Anders Celsius, By: Joshua Duvall, The Early Life, Born on November 27

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  • 1.Anders Celsius By: Joshua Duvall
  • 2.The Early Life Born on November 27, 1701 in Ovanåker, Sweden Died on April 25, 1744 in Uppsala, Sweden His grandfather Magnus Celsius the mathematician and Anders Spole the astronomer were both professors at Uppsala University. His father, Nils Celsius, was also professor in astronomy. Influences
  • 3.Education Through The Years Celsius first started showing an aptitude for mathematics at the age of seven, therefore, his parents enrolled him into a math school. He aced every course and decided to got to college for Astronomy because of his and his grandfather’s love for the subject. Celsius went to Uppsala University and studied astronomy. While in the university he showed excellent performance and when he was 29 he became a professor there.
  • 4.Major Accomplishments Invention of the Centigrade temperature system. Accurate analysis of the Aurora Borealis using magnetic compasses. Mapping of the Earth’s Torneå meridian to prove Newton’s theory that the Earth was an ellipsoid flattened at the poles.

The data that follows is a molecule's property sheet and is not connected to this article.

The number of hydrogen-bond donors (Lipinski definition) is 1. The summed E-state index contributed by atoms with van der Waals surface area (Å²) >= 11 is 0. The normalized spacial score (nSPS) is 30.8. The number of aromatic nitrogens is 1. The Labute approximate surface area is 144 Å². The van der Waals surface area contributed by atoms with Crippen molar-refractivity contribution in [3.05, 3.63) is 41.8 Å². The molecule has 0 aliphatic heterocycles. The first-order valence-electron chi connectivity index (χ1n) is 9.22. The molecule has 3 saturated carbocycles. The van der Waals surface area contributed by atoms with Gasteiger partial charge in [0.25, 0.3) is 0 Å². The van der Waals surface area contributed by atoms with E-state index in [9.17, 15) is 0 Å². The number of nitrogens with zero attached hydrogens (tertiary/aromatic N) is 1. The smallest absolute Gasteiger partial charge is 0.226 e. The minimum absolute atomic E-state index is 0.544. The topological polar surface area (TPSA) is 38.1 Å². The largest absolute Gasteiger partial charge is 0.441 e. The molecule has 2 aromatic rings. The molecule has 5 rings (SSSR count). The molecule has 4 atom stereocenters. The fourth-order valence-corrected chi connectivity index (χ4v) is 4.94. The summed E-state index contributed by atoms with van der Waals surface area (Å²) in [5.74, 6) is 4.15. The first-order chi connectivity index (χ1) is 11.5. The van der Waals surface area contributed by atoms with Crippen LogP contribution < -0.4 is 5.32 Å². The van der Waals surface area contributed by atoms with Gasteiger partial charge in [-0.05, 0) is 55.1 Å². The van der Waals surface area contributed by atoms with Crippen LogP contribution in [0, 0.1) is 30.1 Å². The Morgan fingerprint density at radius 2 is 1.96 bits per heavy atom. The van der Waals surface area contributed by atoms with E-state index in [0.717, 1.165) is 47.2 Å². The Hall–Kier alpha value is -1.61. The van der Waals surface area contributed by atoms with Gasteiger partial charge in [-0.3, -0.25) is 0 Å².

• 5.What Do Those Things Mean To You? Absolutely nothing. Absolutely nothing. Absolutely nothing. Absolutely nothing. The Centigrade scale is the world-wide accepted measurement for temperate in science. It is also used by millions of people everyday around the world in almost every country except the US, Liberia, and Burma (or Myanmar). Green = Countries using metric system (Celsius scale) Black = Countries Using British Imperial System (Fahrenheit scale)
  • 6.The Celsius Temperature Scale °F = Fahrenheit (British Imperial System) °R = Réaumur °C* = Celsius’s Original System °C = Revised Celsius Scale Celsius originally used 0 °C to equal boiling and 100 °C to represent freezing, but after he died, his lab assistant, Olof Hiorter, decided it would be better reversed and made 0 °C equal to the freezing point of water and 100 °C equal to the boiling point of water.
  • 7.In Closing I believe that Anders Celsius is probably not in the top most important people in scientific history, but he has defiantly allowed the scientific community a simpler method of communication and measurement of scientific data. Allowing a scientist in London to understand the measurements of a scientist is say Botswana.